- a sense of right and wrong
- a healthy skepticism of so-called authority
- the desire to leave things better than they found them
- compassion for others
- the knowledge that playing is important
- a love of real food
- an appreciation of local history and a sense of place
- the knowledge that skin color is meaningless
- the belief that working for justice is the most important work we can do
Almost everything I hear about birth order rings true to me.
Having only two children, and being from a family with just two children, I don't have much to report about middle children. However, the more I read about the traits of eldest children and youngest children, the more I see myself and my brother, and, even more so, my daughter (eldest) and my son (youngest).
When Susie was a baby, only six months old, someone told me that I didn't have a baby, I had a robot. While that was a bit of an overstatement, I must admit that she was an amazingly easy, "good" baby. She cried little, smiled much, hit her milestones at precisely the appointed time, and had 100 words before she was eighteen months old.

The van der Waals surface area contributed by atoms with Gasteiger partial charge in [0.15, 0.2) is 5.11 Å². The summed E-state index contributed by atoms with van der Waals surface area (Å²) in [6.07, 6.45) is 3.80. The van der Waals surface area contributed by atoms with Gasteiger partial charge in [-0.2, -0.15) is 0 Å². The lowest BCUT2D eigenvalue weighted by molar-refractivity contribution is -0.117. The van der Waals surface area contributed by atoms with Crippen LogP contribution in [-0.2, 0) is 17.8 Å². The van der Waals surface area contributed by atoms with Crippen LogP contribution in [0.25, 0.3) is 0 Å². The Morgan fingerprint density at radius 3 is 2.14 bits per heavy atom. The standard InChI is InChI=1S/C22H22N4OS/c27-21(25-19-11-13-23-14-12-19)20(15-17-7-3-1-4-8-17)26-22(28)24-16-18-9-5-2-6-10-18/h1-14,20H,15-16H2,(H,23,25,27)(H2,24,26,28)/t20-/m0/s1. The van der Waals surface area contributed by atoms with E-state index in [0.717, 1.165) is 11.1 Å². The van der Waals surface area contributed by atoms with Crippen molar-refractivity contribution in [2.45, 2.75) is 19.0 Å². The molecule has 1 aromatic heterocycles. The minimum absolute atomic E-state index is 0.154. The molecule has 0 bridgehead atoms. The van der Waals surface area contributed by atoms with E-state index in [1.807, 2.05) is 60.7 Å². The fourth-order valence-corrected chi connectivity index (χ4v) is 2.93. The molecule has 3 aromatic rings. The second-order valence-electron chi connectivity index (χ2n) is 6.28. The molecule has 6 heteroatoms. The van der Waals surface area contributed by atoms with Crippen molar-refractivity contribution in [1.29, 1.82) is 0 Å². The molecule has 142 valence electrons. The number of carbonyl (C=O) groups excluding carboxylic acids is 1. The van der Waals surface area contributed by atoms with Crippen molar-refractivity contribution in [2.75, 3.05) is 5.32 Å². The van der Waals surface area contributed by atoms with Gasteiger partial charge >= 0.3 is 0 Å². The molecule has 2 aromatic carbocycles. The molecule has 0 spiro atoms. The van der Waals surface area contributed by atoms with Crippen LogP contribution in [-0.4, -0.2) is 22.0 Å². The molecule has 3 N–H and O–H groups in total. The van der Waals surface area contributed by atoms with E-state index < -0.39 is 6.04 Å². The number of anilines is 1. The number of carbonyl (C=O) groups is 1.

As she's grown, she continues to be "good". And maybe a bit driven sometimes. She gets great report cards. Her teachers think she's "a delight to teach". She was tapped to be in the All-City Chorus - the only fourth grader to be selected from her school. And last week her piano teacher picked her to participate in the All-City piano recital, adding another hour per week of lessons to focus on one piece. Our phone rings at least once a night for her....generally another kid in class needing help with homework. Last night, she told us that anytime she doesn't make an A on a test (the teacher announces the A's), the rest of the class looks at her and makes amazed noises. She gets stressed about school.